Anonymous said...

What makes you think that Obamacare will pay for a extremely expensive procedure that has a high mortality rate and poor survival? Transplants will be one of the first things to go.

ANON-2 said...

Dear Anonymous:

Do you ever have anything kind or compassionate to say to a fellow CLL sufferer? Does your response always have to be pushing political hot buttons?

David Arenson said...

I've learned to ignore "Anonymous." He has a Pavlovian response to anything having to do with health care reform. That's his reality, but it's not the only one in the CLL journey, as I think the rest of us know.

Anonymous said...

And perhaps, our mantra to the new CLLer's on the Forum, just hit home with you. Finding the new rhythm of your life. A different dance with a previously unknown band. I think you are now an official "groupie" of this new act. Congratulations, David......and so, life begins again. I love it. Beautiful writing. Thank you.

Jenny Lou Park

Anonymous said...

Best wishes for the renovations which are trying at the best of times and for the sale of your property.
Be proud of yourself that you maintain this blog and educate and inform all of us to make of it what we will. Keep on living and giving - just because you have a diagnosis of CLL doesn't guarantee your life will end sooner than the "healthier" person that lives across the street from you - none of us know what lies around the corner for us so, as I guess you do, live for what you have now. Now is all we will ever have.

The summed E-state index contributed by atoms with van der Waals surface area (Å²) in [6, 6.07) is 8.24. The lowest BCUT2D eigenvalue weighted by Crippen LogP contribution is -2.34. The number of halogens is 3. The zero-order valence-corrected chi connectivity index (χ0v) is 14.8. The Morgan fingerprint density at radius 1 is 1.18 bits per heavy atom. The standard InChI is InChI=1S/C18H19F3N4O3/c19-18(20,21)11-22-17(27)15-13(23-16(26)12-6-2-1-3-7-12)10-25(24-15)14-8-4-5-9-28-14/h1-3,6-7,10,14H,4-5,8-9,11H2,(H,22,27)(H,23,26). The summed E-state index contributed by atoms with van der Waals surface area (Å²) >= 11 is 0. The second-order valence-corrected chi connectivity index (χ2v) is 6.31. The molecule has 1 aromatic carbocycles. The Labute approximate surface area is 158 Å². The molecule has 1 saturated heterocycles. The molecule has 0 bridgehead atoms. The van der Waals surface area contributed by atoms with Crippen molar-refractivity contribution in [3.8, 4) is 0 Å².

Comment for "Anonymous": people do survive Transplants - negativity gets us nowhere.

Keep writing (when you have the time) David.

Dennis Pyritz, RN said...

Great blog! I am a CLL survivor also. I have added you to my blogroll - Cancer Blog Links at
Take care, dennis

Anonymous said...

Of course I have a lot of positive things to say about some aspects of CLL!

I love the current healthcare system minus Obama. It offers cutting edge therapies to most.

Look at the UK or other countries with single-payer government healthcare. Many cutting edge therapies are not offered because they are not 'cost effective'. NICE in the UK bases these decisions on old data using the sickest patients. They live longer, according to NICE, but not long enough, and, you know, they are old, so why live???

I do think that the FDA in this country is a bunch of loser bureaucrats who cover their rear-ends first instead of looking out for cancer patients.

Witness the lame and unbelievable recommendation not to approve HuMax-CD20.

Dennis Pyritz, RN said...

I am glad I found your site. You are a great writer. In fact I used most of this post as part of my weekly guest post at You can find it at
I included two links to your site as well as a link to this post. Thanks for sharing with all of us in the cancer community.

Ronni Gordon said...

I am an AMLer who has stopped in for a visit. Many of the issues are the same, such as getting on with life. I was diagnosed in 2003 and had my first stem cell transplant. Relapsed twice and now am four months out of my fourth transplant which I hope has done the trick! I'm sorry your insurance won't pay if you need it. I hope you can find some insurance that does. I like your phrase "living outside la vida leuko." Love your writing.

Anonymous said...

Except, to be grammatically correct in Spanish, it should be "la vida leuka," which has a nicer ring anyway.

"Vete a la chingada, CLL."


David Arenson said...

But "leuko" sounds more like "loco," which is more apt in the context of my post, though you are correct that it's less correct in Spanish.

Your quote there, now that I can agree with.